I previously reviewed the original Pizzeria Uno, offering a slightly negative opinion but remaining fairly agnostic (with an admitted New York bias) on the issue of deep dish pizza in general. It took a few months to overcome my bloatedness of that evening and to bring myself to eat deep dish again, but I did it. I ventured downtown and tried another Chicago staple, Giordano’s, which gets immense praise from foodies and common restaurant-goers alike. I still went in with some trepidation given my Pizzeria Uno experience; nonetheless, I really wanted to be won over. I wanted to start on a path towards loving Chicago’s specialty so I could reap the benefits of that love for a few years.
However, I moved in the opposite direction. I’ve become convinced that, in general, deep dish pizza just doesn’t cut it. The concept of deep dish is flawed philosophically. The philosophy underlying deep dish is a philosophy of excess. Let’s stuff as much mozzarella cheese and as many other ingredients of your selection as possible between the tomato sauce and the crust at the bottom of the pizza. And, let’s use a ton of dough, so much that the crust alone will virtually fill you up after one slice. Continue reading
Yes, you read that correctly. If you thought I was actually writing about “Braising the Pretzel”* and became enthused, then I sincerely apologize for causing false excitement.
*Nonetheless, an article on such a topic does not make much sense so I would question your logic if you did indeed become enthused. I would still maintain an overall apologetic tone though.
You will hear me defend agnosticism, insular arrogance, irrational anchoring, and the Second Amendment before you will hear me offer a general defense of the food quality of American fast food chains.
As a child not very into the burger, going to fast food restaurants was a tough experience. While my peers salivated at the mere idea of a Quarter Pounder with fries, I shrugged with indifference. Whether you’re a child or an adult, you should be able to comprehend the frustration that comes from the vast majority of others appreciating something far more (or far less) than you do (e.g. Fireworks!).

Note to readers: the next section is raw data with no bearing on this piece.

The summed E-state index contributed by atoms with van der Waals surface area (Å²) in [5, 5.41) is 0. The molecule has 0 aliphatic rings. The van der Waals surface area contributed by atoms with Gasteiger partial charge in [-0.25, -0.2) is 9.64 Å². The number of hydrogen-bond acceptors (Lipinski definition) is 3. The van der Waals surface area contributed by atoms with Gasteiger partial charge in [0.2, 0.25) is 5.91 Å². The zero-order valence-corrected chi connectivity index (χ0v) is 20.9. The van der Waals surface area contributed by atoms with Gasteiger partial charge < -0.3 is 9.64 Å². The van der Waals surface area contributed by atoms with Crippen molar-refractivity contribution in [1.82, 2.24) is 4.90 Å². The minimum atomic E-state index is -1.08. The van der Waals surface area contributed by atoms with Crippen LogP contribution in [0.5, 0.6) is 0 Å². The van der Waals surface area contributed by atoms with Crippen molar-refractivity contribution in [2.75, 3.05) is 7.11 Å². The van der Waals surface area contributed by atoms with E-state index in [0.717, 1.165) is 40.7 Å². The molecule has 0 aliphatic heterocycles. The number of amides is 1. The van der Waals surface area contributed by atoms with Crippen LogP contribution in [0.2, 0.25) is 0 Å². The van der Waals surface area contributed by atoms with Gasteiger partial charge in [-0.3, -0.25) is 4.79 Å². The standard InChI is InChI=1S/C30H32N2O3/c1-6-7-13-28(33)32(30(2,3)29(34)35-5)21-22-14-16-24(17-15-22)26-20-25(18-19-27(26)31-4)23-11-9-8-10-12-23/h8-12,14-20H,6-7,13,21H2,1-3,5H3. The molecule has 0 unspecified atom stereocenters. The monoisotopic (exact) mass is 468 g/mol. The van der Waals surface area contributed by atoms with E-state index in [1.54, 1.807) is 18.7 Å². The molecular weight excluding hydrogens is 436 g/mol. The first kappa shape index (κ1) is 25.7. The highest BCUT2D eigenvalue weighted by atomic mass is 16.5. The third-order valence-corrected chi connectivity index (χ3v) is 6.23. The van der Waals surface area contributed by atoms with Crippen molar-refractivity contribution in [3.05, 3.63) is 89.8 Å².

Michael Pollan, acclaimed author of The Omnivore’s Dilemma and In Defense of Food (which I reviewed), offers a thought-provoking critique of TV food culture in this weekend’s New York Times Magazine. There are many different components to Pollan’s argument (I wouldn’t be surprised if a book on the subject is forthcoming) but the gist of it is that the Food Network and TV food programs generally encourage a culture of eating and spectating, as opposed to actually cooking at home, and that this cultural shift is—on the whole—harmful. I will argue that TV food programs are not only valuable as a form of diversionary entertainment but also that they have the potential to be inspirational.
Let me first present Pollan’s own words:
“We learn things watching these cooking competitions, but they’re not things about how to cook. There are no recipes to follow; the contests fly by too much too fast for viewers to take in any practical tips; and the kind of cooking practices in prime time is far more spectacular than anything you would ever try at home. No, for anyone hoping to pick up a few dinnertime tips, the implicit message of today’s prime-time cooking shows is, Don’t try this at home. If you really want to eat this way, go to a restaurant. Or as a chef friend put it when I asked him if he thought I could learn anything about cooking by watching the Food Network, ‘How much could you learn about playing basketball by watching the NBA?’”
I love the concept of tapas. Since dinner is served so late in Spain, tapas, a variety of small appetizers, serve to keep Spaniards from suffering from hunger bouts between work and dinner. What I love about tapas is that it allows people to eat a diversity of foods in one meal. One can reasonably eat four tapas for the price of one entrée.
In Spain, tapas precede dinner. But, I see no reason why tapas-style appetizers should not constitute dinner. Most entrees have diminishing returns. As you eat more of an entrée, that entrée becomes less pleasurable. Some of this can be attributed to decreased hunger but much of it can also be attributed to decreased novelty. The first taste of a delicious flavor does more for you than the 35th taste of that flavor (there, arguably, are exceptions: lobster may be one). The last bite of that steak or chicken is rarely as pleasurable as that first bite. Rich foods like creamy pastas tend to have significant diminishing returns. Anyone who has ever eaten penne alla vodka can attest to this. Moreover, one of the benefits of going out to eat at a restaurant is that the chefs cook for far more people (who have varying tastes) than you probably do at your home: as a result, its easier to order a variety of dishes than it is to cook a variety of dishes.
New York City (NYC) has a lot of really good food: So much good food that it is very difficult to decide where and what to eat when in the city. The question I pose here is this: If someone is in New York City for the first and only time for a day and can eat three foods/meals what should they eat? Before moving on let’s put forward two assumptions about this person to make my job a bit easier: 1. He has a very diverse palate and is willing to eat foods of most cuisine. 2. He is well-traveled and intends to continue traveling and dining in other cities.
This week the NPI crew, the Lawgorrhea crew, and a Chicago native ventured to the original Pizzeria Uno to try Chicago deep dish pizza. Let me start by saying, as a native New Yorker who is very proud of his state’s culinary accomplishments, I’ve always been skeptical of the deep dish as competition to New York Pizza. Here are some notes, some of which may cover deep dish more generally and some of which may be specific to Uno. Continue reading